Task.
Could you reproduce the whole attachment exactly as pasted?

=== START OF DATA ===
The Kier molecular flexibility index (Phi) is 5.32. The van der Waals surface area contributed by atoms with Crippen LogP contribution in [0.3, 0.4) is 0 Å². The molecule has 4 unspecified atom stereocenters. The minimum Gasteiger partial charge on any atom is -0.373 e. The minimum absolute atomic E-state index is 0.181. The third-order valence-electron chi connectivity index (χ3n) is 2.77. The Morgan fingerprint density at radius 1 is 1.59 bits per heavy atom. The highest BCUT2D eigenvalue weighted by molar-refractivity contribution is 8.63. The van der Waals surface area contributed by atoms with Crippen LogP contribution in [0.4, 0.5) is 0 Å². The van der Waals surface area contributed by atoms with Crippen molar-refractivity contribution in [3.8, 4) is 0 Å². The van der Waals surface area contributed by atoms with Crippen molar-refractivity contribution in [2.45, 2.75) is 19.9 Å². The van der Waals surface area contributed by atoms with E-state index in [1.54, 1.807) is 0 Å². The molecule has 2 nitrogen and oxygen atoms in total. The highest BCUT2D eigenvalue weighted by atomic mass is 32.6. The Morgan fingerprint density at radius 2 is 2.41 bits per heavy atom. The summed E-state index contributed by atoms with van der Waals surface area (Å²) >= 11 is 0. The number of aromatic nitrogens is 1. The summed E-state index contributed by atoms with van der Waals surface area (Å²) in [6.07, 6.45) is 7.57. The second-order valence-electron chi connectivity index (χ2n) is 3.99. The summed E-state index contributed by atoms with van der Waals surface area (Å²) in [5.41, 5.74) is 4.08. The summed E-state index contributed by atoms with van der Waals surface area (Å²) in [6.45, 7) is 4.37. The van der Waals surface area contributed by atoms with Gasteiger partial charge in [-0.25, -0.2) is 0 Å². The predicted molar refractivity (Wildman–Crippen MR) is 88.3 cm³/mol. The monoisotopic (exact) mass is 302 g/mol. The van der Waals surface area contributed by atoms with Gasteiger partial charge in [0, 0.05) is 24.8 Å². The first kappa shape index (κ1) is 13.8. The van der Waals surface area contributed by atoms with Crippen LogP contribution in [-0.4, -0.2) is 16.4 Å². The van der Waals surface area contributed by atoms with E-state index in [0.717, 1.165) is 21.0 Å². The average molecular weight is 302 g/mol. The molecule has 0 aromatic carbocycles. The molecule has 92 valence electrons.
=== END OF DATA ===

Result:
The Kier molecular flexibility index (Phi) is 5.32. The van der Waals surface area contributed by atoms with Crippen LogP contribution in [0.3, 0.4) is 0 Å². The molecule has 4 unspecified atom stereocenters. The minimum Gasteiger partial charge on any atom is -0.373 e. The minimum absolute atomic E-state index is 0.181. The third-order valence-electron chi connectivity index (χ3n) is 2.77. The Morgan fingerprint density at radius 1 is 1.59 bits per heavy atom. The highest BCUT2D eigenvalue weighted by molar-refractivity contribution is 8.63. The van der Waals surface area contributed by atoms with Crippen LogP contribution in [0.4, 0.5) is 0 Å². The van der Waals surface area contributed by atoms with Crippen molar-refractivity contribution in [3.8, 4) is 0 Å². The van der Waals surface area contributed by atoms with Crippen molar-refractivity contribution in [2.45, 2.75) is 19.9 Å². The van der Waals surface area contributed by atoms with E-state index in [1.54, 1.807) is 0 Å². The molecule has 2 nitrogen and oxygen atoms in total. The highest BCUT2D eigenvalue weighted by atomic mass is 32.6. The Morgan fingerprint density at radius 2 is 2.41 bits per heavy atom. The summed E-state index contributed by atoms with van der Waals surface area (Å²) >= 11 is 0. The number of aromatic nitrogens is 1. The summed E-state index contributed by atoms with van der Waals surface area (Å²) in [6.07, 6.45) is 7.57. The second-order valence-electron chi connectivity index (χ2n) is 3.99. The summed E-state index contributed by atoms with van der Waals surface area (Å²) in [5.41, 5.74) is 4.08. The summed E-state index contributed by atoms with van der Waals surface area (Å²) in [6.45, 7) is 4.37. The van der Waals surface area contributed by atoms with Gasteiger partial charge in [-0.25, -0.2) is 0 Å². The predicted molar refractivity (Wildman–Crippen MR) is 88.3 cm³/mol. The monoisotopic (exact) mass is 302 g/mol. The van der Waals surface area contributed by atoms with Gasteiger partial charge in [0, 0.05) is 24.8 Å². The first kappa shape index (κ1) is 13.8. The van der Waals surface area contributed by atoms with Crippen LogP contribution in [-0.4, -0.2) is 16.4 Å². The van der Waals surface area contributed by atoms with E-state index in [0.717, 1.165) is 21.0 Å². The average molecular weight is 302 g/mol. The molecule has 0 aromatic carbocycles. The molecule has 92 valence electrons.